As a Buyer its important to manage the point of no return in your negotiations as it can significantly impact your leverage. The more you have invested in creating the relationship with the Supplier, or the fewer acceptable alternatives you have if you don’t reach agreement, the less leverage you will have. The larger the impact to you of not reaching agreement, in comparison to the impact to the Supplier, the less leverage you will have. The point of no return can totally negate any competitive leverage you may have initially had and turn the negotiations into a quasi sole source negotation simply because you effectively have no other alternatives available without adding more cost or impacting schedules.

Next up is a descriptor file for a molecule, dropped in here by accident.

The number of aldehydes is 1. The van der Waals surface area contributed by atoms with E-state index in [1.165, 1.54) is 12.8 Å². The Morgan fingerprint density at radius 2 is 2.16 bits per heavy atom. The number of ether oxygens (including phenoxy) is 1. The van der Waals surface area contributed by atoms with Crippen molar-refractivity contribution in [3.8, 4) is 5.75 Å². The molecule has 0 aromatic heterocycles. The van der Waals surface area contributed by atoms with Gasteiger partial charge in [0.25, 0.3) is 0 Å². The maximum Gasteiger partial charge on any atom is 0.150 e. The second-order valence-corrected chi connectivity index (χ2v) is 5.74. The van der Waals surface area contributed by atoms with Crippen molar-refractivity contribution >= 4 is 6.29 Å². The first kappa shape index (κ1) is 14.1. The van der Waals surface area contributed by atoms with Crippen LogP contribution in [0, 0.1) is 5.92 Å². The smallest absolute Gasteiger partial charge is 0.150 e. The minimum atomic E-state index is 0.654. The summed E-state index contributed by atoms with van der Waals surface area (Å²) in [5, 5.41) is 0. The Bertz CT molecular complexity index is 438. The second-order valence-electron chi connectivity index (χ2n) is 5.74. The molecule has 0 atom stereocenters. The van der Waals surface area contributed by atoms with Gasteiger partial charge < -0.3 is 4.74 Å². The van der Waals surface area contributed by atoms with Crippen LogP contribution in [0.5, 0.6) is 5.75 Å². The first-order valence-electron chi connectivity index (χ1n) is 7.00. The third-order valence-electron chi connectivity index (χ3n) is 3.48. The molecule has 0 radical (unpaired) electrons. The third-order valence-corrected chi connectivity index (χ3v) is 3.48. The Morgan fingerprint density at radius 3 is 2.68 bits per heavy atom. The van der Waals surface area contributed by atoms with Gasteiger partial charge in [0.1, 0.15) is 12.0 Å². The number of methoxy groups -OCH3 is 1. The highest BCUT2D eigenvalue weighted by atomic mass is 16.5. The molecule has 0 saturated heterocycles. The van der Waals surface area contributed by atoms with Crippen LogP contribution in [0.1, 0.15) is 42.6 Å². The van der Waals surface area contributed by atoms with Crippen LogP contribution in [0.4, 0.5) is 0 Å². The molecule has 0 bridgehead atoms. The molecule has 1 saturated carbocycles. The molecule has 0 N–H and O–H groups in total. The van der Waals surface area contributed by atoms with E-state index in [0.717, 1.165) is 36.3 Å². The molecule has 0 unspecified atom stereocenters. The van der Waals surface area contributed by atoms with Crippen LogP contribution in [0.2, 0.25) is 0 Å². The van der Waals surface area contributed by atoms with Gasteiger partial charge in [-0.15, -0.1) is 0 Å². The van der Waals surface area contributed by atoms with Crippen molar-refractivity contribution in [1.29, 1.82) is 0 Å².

They key is to manage the closure of the negotitions in a manner where it maintains the most leverage for you. If a point of no return situations can occur, you need to manage the closure of the contract quickly where you still have maximum leverage and still have other options. If you won’t be impacted by the delay but the Supplier will be continuing to make investments of time and resources, don’t be in a rush to close as the more they have invested, the closer they are to being at the point of no return where it may be better for them to give you what you want than to wallk away from the business. When there are delays to the negotiation being caused by the Supplier, always consider the potential impact of those delays on your leverage and what their motivation may be. If they will put you at  leverage disadvantage, Don’t let them occur. If you can’t control them, consider starting a parallel activity to continue to keep your competitive leverage. Once time or circumstances has you locked into them, you’re at a disadvantage. I’d never threaten to walk away unless we were prepared to do it. If you are prepared to walk away and deal with the impact you no longer have a point of no return and simply telling them that you are prepared to walk away then shifts the leverage back to you and forces the Supplier into having to alternatives that are less desirable to them. They can simply walk away and loose all they’ve invested, or they can attempt to meet your needs to salvage the sale.